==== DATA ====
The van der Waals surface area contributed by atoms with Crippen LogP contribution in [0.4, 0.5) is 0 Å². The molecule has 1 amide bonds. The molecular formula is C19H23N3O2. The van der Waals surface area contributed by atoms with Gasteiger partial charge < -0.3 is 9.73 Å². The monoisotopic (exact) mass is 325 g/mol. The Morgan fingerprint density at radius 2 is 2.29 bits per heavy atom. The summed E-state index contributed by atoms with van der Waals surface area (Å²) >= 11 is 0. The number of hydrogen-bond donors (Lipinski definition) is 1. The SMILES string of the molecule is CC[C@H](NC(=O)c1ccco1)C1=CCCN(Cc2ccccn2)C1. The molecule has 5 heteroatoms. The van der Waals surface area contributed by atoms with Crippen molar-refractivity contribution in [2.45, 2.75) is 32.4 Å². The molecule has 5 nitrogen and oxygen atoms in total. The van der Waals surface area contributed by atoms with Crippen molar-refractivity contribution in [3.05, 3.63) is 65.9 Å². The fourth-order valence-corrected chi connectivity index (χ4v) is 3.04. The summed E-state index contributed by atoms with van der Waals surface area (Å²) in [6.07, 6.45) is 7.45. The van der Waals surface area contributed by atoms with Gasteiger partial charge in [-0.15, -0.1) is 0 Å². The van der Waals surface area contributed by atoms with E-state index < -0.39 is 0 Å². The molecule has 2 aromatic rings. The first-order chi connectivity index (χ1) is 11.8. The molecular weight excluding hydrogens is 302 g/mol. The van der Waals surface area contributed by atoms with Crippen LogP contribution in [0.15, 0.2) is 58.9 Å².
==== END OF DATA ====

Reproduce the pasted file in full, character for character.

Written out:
The van der Waals surface area contributed by atoms with Crippen LogP contribution in [0.4, 0.5) is 0 Å². The molecule has 1 amide bonds. The molecular formula is C19H23N3O2. The van der Waals surface area contributed by atoms with Gasteiger partial charge < -0.3 is 9.73 Å². The monoisotopic (exact) mass is 325 g/mol. The Morgan fingerprint density at radius 2 is 2.29 bits per heavy atom. The summed E-state index contributed by atoms with van der Waals surface area (Å²) >= 11 is 0. The number of hydrogen-bond donors (Lipinski definition) is 1. The SMILES string of the molecule is CC[C@H](NC(=O)c1ccco1)C1=CCCN(Cc2ccccn2)C1. The molecule has 5 heteroatoms. The van der Waals surface area contributed by atoms with Crippen molar-refractivity contribution in [2.45, 2.75) is 32.4 Å². The molecule has 5 nitrogen and oxygen atoms in total. The van der Waals surface area contributed by atoms with Crippen molar-refractivity contribution in [3.05, 3.63) is 65.9 Å². The fourth-order valence-corrected chi connectivity index (χ4v) is 3.04. The summed E-state index contributed by atoms with van der Waals surface area (Å²) in [6.07, 6.45) is 7.45. The van der Waals surface area contributed by atoms with Gasteiger partial charge in [-0.15, -0.1) is 0 Å². The van der Waals surface area contributed by atoms with E-state index < -0.39 is 0 Å². The molecule has 2 aromatic rings. The first-order chi connectivity index (χ1) is 11.8. The molecular weight excluding hydrogens is 302 g/mol. The van der Waals surface area contributed by atoms with Crippen LogP contribution in [0.15, 0.2) is 58.9 Å².